The bane of many student’s vacations, summer work is a staple for nearly half of all advanced placement (AP) courses at Leesville Road High. While many students find the prospect of completing school work over the summer positively repulsive, there is merit to be found in its assignment.
AP pre-course work is assigned for two primary purposes: to help students attain a rudimentary knowledge of the subject matter within the course and to gauge students’ motivation in bettering themselves through self study. Whilst the former purpose acts as the primary function for AP Summer assignments and is most beneficial to students, the latter is designed as a test. If you do not possess the self discipline to complete a single assignment over the summer, than you will typically not have the self management skills necessary to complete an AP course.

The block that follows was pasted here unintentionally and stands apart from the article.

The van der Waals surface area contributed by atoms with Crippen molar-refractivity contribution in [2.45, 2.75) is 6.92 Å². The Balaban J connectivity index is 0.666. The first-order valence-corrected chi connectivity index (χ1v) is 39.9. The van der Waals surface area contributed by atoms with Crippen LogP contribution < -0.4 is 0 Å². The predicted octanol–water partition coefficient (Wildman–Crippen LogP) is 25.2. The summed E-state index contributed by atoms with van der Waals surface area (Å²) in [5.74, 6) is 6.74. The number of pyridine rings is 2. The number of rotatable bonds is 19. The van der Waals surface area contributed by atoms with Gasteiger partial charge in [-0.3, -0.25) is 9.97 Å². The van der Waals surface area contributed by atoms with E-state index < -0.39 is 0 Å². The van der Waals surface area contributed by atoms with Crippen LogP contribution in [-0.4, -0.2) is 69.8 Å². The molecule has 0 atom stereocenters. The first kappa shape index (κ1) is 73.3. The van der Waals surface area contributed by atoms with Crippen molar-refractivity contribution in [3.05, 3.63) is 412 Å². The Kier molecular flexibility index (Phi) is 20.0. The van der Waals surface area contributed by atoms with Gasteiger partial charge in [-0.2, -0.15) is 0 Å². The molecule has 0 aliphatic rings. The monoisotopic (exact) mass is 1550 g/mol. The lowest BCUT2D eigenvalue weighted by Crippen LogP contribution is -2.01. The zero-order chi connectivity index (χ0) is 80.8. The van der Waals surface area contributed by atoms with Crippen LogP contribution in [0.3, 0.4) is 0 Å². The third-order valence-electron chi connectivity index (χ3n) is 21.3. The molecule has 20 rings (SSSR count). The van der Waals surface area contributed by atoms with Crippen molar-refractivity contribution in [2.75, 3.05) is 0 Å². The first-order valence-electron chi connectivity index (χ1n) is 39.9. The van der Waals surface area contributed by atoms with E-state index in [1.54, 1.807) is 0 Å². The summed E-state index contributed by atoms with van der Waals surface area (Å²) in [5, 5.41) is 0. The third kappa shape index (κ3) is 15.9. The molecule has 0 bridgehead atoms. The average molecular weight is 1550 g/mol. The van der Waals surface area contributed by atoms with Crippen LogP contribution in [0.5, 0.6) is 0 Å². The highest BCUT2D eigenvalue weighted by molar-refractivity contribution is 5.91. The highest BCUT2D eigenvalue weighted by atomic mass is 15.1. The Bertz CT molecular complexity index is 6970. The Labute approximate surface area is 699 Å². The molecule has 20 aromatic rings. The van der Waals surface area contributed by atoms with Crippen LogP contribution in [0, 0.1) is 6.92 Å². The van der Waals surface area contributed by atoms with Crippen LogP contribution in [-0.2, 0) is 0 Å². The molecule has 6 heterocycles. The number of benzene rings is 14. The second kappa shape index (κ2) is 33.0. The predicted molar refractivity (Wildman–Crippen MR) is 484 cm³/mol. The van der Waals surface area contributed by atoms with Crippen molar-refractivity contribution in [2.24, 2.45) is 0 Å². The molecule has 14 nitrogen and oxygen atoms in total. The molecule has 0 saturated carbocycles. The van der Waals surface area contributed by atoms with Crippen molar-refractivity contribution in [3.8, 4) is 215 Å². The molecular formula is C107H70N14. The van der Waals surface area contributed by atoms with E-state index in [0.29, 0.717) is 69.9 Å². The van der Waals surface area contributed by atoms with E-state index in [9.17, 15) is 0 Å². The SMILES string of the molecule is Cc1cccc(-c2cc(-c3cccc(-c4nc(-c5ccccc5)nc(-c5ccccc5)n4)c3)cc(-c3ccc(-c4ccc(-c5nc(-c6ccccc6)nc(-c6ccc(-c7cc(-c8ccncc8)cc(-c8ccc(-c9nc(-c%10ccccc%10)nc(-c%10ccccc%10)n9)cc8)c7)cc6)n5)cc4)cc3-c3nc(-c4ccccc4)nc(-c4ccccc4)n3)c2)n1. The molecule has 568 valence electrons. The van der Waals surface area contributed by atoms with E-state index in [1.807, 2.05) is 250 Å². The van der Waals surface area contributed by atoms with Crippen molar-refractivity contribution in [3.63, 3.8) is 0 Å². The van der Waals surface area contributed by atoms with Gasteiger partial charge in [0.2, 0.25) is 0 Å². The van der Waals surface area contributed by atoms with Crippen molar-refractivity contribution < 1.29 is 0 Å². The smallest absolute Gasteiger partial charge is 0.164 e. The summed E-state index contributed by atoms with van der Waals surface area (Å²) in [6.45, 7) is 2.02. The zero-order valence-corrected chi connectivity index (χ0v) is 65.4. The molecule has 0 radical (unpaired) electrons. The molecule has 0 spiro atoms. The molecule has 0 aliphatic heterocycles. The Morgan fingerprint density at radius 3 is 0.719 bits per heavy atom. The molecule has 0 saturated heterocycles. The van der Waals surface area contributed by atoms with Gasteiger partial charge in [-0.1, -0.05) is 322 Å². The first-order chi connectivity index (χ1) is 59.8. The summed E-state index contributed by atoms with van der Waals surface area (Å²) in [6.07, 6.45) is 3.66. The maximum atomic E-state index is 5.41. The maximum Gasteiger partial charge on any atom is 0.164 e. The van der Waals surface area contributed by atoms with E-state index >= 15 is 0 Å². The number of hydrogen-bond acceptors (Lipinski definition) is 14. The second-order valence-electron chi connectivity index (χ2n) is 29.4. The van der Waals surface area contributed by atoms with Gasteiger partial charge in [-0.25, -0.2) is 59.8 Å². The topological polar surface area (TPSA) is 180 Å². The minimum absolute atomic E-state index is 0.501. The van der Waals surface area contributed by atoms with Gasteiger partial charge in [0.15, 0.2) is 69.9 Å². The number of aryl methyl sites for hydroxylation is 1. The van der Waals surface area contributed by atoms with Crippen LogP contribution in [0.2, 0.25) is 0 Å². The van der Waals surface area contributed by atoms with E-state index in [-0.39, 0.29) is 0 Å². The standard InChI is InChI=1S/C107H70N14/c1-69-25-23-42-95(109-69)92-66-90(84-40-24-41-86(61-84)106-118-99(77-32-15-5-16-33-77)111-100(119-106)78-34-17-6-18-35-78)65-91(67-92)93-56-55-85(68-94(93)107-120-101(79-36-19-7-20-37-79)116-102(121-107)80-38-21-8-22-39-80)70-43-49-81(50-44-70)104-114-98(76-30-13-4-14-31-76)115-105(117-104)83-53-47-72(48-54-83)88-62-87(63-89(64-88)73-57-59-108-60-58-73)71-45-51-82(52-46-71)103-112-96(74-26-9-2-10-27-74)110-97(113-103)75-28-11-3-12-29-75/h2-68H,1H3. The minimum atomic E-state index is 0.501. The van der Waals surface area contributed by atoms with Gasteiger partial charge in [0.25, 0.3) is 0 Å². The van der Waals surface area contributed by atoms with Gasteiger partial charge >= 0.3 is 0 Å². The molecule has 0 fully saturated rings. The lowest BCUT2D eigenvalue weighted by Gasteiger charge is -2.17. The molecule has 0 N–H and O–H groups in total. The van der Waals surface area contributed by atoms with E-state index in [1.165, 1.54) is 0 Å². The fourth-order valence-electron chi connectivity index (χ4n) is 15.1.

“I think it’s actually in the long term interest of both the students and teachers to assign precourse work, so long as it is substantive and not just busy work,” said Angela Scioli, a teacher at Leesville. For her AP Government class, Scioli typically assigns pre-course works that acquaints students with politicians that represent them as well the basics of the U.S. Constitution–both of which are key concepts that repeatedly appear throughout the course.
“When you’re taking such a hard class, summer work helps to adequately prepare you for what you’re going to endure for the next three months,” said Maximus Buico, a junior at Leesville. “It feels like some of teachers are almost trying to punish us from the start, but for the most part they’re just trying to prepare us with this work.”
Like it or not–and the majority of students definitely fall on the “not” side of things–AP pre-course work is likely here to stay. For the most part, pre-course work is an invaluable tool in preparing both students and teachers for the upcoming school year, is not going anywhere in the foreseeable future.
https://themycenaean.org/2017/09/how-teachers-view-summer-assignments/ link to opposing view